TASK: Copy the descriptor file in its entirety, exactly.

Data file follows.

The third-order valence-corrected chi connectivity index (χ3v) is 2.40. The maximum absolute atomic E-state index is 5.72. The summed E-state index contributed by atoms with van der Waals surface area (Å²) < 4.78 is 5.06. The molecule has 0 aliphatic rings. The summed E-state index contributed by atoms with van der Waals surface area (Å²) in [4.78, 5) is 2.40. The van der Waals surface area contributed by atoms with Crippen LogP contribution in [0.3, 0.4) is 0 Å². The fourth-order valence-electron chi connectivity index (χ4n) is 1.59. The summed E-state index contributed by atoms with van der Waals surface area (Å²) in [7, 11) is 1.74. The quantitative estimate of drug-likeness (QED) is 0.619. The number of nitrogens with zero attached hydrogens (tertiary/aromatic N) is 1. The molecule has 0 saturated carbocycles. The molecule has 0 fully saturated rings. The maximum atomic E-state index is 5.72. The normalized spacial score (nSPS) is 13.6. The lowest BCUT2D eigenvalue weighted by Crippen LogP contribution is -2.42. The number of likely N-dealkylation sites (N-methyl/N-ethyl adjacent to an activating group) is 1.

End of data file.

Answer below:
The third-order valence-corrected chi connectivity index (χ3v) is 2.40. The maximum absolute atomic E-state index is 5.72. The summed E-state index contributed by atoms with van der Waals surface area (Å²) < 4.78 is 5.06. The molecule has 0 aliphatic rings. The summed E-state index contributed by atoms with van der Waals surface area (Å²) in [4.78, 5) is 2.40. The van der Waals surface area contributed by atoms with Crippen LogP contribution in [0.3, 0.4) is 0 Å². The fourth-order valence-electron chi connectivity index (χ4n) is 1.59. The summed E-state index contributed by atoms with van der Waals surface area (Å²) in [7, 11) is 1.74. The quantitative estimate of drug-likeness (QED) is 0.619. The number of nitrogens with zero attached hydrogens (tertiary/aromatic N) is 1. The molecule has 0 saturated carbocycles. The molecule has 0 fully saturated rings. The maximum atomic E-state index is 5.72. The normalized spacial score (nSPS) is 13.6. The lowest BCUT2D eigenvalue weighted by Crippen LogP contribution is -2.42. The number of likely N-dealkylation sites (N-methyl/N-ethyl adjacent to an activating group) is 1.